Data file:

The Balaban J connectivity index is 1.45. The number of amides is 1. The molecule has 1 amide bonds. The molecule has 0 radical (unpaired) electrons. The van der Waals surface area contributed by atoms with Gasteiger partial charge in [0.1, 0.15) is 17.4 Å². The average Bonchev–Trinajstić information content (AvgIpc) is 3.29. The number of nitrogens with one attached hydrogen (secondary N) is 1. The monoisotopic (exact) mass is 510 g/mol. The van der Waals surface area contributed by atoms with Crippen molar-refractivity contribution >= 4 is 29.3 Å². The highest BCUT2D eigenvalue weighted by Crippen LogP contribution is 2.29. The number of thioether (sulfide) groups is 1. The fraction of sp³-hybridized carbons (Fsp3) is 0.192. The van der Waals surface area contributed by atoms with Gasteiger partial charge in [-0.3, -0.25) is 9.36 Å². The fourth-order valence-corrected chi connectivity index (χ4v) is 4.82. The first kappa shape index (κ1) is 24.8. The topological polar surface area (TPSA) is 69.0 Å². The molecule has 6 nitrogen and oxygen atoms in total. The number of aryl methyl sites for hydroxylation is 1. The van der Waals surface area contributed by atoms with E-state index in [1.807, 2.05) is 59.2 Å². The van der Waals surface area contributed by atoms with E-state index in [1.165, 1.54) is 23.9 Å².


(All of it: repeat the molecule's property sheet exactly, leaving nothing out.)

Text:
The Balaban J connectivity index is 1.45. The number of amides is 1. The molecule has 1 amide bonds. The molecule has 0 radical (unpaired) electrons. The van der Waals surface area contributed by atoms with Gasteiger partial charge in [0.1, 0.15) is 17.4 Å². The average Bonchev–Trinajstić information content (AvgIpc) is 3.29. The number of nitrogens with one attached hydrogen (secondary N) is 1. The monoisotopic (exact) mass is 510 g/mol. The van der Waals surface area contributed by atoms with Crippen molar-refractivity contribution >= 4 is 29.3 Å². The highest BCUT2D eigenvalue weighted by Crippen LogP contribution is 2.29. The number of thioether (sulfide) groups is 1. The fraction of sp³-hybridized carbons (Fsp3) is 0.192. The van der Waals surface area contributed by atoms with Gasteiger partial charge in [-0.3, -0.25) is 9.36 Å². The fourth-order valence-corrected chi connectivity index (χ4v) is 4.82. The first kappa shape index (κ1) is 24.8. The topological polar surface area (TPSA) is 69.0 Å². The molecule has 6 nitrogen and oxygen atoms in total. The number of aryl methyl sites for hydroxylation is 1. The van der Waals surface area contributed by atoms with E-state index in [1.807, 2.05) is 59.2 Å². The van der Waals surface area contributed by atoms with E-state index in [1.165, 1.54) is 23.9 Å².